When adding multiplayer to your game, you may find that your server needs to know about game state (e.g. where are players, objects? Was that a direct hit? etc.) You can code all this up yourself, but there’s an easier way.

It’s very easy to change your current (client) game to function as a server as well.

What Does Headless Mean?

A headless server…

  • does not display any output – no window opens, no audio plays, no graphics are rendered.

  • ignores all input – no input handling.

  • keeps game state – you can attach to, transform, and save the rootNode, although the scene is not displayed.

  • calls the simpleUpdate() loop – you can run tests and trigger events as usual.

Client Code

First, let’s take a look at the default way of creating a new game (in its simplest form):

public static void main(String[] args) {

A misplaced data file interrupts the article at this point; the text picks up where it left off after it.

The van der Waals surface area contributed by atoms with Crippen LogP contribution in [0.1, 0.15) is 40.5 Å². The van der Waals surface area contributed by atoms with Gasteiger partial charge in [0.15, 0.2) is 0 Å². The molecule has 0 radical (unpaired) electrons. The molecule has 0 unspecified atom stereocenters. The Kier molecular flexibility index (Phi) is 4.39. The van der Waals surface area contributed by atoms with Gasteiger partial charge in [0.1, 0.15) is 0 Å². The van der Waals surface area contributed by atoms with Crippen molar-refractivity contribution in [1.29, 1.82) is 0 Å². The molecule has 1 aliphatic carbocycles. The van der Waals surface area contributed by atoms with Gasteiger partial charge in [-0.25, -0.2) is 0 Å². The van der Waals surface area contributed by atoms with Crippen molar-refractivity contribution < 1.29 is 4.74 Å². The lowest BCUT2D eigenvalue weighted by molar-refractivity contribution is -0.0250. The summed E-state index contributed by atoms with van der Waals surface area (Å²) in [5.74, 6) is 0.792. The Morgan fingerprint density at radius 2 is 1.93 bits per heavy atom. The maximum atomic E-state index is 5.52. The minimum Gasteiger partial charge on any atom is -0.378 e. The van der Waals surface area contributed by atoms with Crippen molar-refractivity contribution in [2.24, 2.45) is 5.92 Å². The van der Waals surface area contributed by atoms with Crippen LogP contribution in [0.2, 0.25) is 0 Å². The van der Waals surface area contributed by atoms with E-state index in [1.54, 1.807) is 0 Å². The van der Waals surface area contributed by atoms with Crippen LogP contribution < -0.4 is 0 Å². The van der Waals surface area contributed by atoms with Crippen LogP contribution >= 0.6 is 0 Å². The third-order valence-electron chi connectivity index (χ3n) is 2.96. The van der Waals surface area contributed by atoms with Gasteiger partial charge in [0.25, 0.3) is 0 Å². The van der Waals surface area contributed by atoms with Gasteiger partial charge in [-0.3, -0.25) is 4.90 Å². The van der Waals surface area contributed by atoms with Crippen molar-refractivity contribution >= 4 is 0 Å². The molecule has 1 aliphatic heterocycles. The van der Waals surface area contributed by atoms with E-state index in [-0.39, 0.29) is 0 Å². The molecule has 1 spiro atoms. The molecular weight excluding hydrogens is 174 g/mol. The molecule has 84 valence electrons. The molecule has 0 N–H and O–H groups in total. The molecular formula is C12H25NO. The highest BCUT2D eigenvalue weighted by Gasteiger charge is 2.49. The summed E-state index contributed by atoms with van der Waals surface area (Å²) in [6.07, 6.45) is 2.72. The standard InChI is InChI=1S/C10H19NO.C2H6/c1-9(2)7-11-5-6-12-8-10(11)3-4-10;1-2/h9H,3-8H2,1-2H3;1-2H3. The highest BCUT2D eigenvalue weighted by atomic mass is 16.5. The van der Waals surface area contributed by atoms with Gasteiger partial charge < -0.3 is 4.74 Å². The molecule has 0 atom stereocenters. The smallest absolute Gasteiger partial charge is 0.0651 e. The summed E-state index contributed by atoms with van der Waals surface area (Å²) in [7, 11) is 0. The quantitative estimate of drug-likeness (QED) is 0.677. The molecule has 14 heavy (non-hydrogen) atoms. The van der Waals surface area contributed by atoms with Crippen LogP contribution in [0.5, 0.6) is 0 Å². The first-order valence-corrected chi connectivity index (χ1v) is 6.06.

Application app = new Main();
  app.start();
}

Headless Server Code

Now, with a simple change you can start your game in Headless mode. This means that all input and audio/visual output will be ignored. That’s a good thing for a server.

import com.jme3.system.JmeContext;
import com.jme3.system.JmeContext.Type;

public static void main(String[] args) {
  Application app = new Main();
  app.start(JmeContext.Type.Headless);
}

Next steps

Okay, so you can now start your game in a headless 'server mode', where to go from here?

  • Parse String[] args from the main-method to enable server mode on demand (e.g. start your server like java -jar mygame.jar –server.

  • Integrate SpiderMonkey, to provide game updates to the server over a network.

  • Only execute code that’s needed. (E.g. place all rendering code inside an if (servermode)-block) (or if (!servermode) for the client).

  • Add decent logging so your server actually makes sense.